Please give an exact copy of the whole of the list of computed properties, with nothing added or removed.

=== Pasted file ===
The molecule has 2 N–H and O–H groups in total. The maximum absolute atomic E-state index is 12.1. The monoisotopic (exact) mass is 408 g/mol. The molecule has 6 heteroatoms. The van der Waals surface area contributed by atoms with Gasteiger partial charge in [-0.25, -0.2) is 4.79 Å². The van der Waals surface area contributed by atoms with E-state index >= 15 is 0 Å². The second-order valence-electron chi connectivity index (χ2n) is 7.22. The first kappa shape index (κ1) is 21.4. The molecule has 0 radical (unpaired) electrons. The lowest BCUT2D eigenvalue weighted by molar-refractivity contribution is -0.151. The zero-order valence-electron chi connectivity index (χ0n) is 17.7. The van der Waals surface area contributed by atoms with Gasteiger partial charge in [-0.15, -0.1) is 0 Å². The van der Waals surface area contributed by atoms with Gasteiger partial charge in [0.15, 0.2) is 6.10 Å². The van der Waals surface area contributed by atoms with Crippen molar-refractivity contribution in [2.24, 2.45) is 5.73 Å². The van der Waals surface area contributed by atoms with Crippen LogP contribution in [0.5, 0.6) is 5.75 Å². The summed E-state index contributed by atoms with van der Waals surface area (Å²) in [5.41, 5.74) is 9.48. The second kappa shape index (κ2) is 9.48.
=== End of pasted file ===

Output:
The molecule has 2 N–H and O–H groups in total. The maximum absolute atomic E-state index is 12.1. The monoisotopic (exact) mass is 408 g/mol. The molecule has 6 heteroatoms. The van der Waals surface area contributed by atoms with Gasteiger partial charge in [-0.25, -0.2) is 4.79 Å². The van der Waals surface area contributed by atoms with E-state index >= 15 is 0 Å². The second-order valence-electron chi connectivity index (χ2n) is 7.22. The first kappa shape index (κ1) is 21.4. The molecule has 0 radical (unpaired) electrons. The lowest BCUT2D eigenvalue weighted by molar-refractivity contribution is -0.151. The zero-order valence-electron chi connectivity index (χ0n) is 17.7. The van der Waals surface area contributed by atoms with Gasteiger partial charge in [-0.15, -0.1) is 0 Å². The van der Waals surface area contributed by atoms with Gasteiger partial charge in [0.15, 0.2) is 6.10 Å². The van der Waals surface area contributed by atoms with Crippen molar-refractivity contribution in [2.24, 2.45) is 5.73 Å². The van der Waals surface area contributed by atoms with Crippen LogP contribution in [0.5, 0.6) is 5.75 Å². The summed E-state index contributed by atoms with van der Waals surface area (Å²) in [5.41, 5.74) is 9.48. The second kappa shape index (κ2) is 9.48.